The other day, a dear friend asked, “What would you have told your mom today?” Such a simple question, but it was so meaningful. I knew exactly what I would have told Mom that day and I knew exactly how she would have responded. Simple, everyday conversations – nothing earth changing, just normal stuff between a girl and her mom.
There’s a lot of that in my days lately – the things I just want to tell Mom. I would have called her today, because I have the day off and am at home and have time. I also would have called to tell her that I’d emptied some of the flower pots outside and did a bit of clean up. Why? I guess so she would know I wasn’t a complete domestic disaster, but also so I could hear her say, “good job.”
Knowing that my mom was pleased with me has been of such importance to me my entire life. And to be honest, it really didn’t take much – she took such pleasure in all of us kids. And it’s one of the things I miss the most. My mom “seen” me like no one else does. She wanted each one of us to know that we were loved and seen – she never wanted anyone to be left out. This was quite the feat, considering she had 7 children and 23 grandchildren!
My mom was my biggest cheerleader, hands down. Whether that looked like a word of encouragement, some advice or even some well-deserved admonishment, she had only what was best for me in mind. It didn’t matter if I was trying something new or if something she’d seen or heard a hundred times – every time there was acknowledgement. Not big overdone, fluffy compliments – that was not Mom. Not even a little. But always acknowledgment that I’d done something.
I miss that. I mean, it sounds ridiculous as I write it – I’m 44 years old and still need my mom to pat me on the back every time I do something. But after having been loved and supported so well for so many years, it is now a huge hole in my life.
On the flip side, though, there are also areas of my life now where I don’t feel the drive to work as hard at anymore, because Mom won’t find out. Making supper around here has become pretty optional, with a lot of days finding me opting out. She would have been horrified at the amount of times I look at my (fully-grown, mind you) sons and say, “I got nothing. It’s fend for yourself tonight, figure it out.” Maybe that’s because I’m tired – there’s a lot of days that I’m struggling to muster up the energy to get stuff done. Or maybe I just did for all these years because Mom said it was important. I don’t know – guess it’s a good thing these boys are adults and can take care of themselves.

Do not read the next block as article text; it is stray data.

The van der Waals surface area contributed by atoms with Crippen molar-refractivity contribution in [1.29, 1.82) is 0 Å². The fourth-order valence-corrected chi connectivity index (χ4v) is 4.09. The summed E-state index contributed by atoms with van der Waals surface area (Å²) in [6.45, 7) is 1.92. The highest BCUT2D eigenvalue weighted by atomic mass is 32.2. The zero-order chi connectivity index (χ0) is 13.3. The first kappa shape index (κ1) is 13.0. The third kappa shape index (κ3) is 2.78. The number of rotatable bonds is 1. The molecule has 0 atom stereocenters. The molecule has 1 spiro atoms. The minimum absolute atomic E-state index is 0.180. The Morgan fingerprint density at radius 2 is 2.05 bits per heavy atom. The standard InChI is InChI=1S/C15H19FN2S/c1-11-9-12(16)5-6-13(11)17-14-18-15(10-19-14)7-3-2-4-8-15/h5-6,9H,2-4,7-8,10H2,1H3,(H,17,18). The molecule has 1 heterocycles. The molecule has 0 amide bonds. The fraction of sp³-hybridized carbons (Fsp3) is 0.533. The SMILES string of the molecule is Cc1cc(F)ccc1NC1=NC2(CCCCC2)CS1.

The days have turned into weeks and months, and soon it will be six months since I’ve talked to my mom. The reality of forever is beginning to sink in and there are days, like today, where I almost can’t breathe thinking about it. Most days, things are busy and I will stop to let a couple of tears leak out, but then keep on moving. Today is quiet, so the tears started and don’t seem to be stopping. Which is ok.
Grief expert David Kessler writes this regarding dealing with feelings: “You can’t heal what you can’t feel. Most people are afraid of what I call the “gang of feelings”…its members are anger, sadness, numbness, yearning, shock, and a lot of other hurtful emotions. The fear is that once you open the door to the gang, it will rush in and overwhelm you and you’ll never be able to free yourself of them….If you can allow yourself to feel the pain in all of its depths and cry it out, you might feel very sad, but you would not be overwhelmed by it. Instead, that feeling will move through you and you will be done with it. I’m not saying that you’ll never again feel pain over the death of your loved one. You will. But you gave that particular moment of pain its due. You didn’t resist it and you won’t have to keep reliving it.”
As much as I wish there was a way for this grief to be done and over, I realize it never will be. It will change, it will lighten, but there will always be a part of me that just wants to talk to my mom. Thankful that most days that can be a thought with just a couple of tears, but also accepting that some days need to be like today as well.
The song “To Cry for You” by Carolyn Arends says it well – “Blessed are the ones who weep, ’cause every tear is proof of ties that bind so strong and deep that death cannot undo.” Thankful today for a lifetime of being loved by my mom.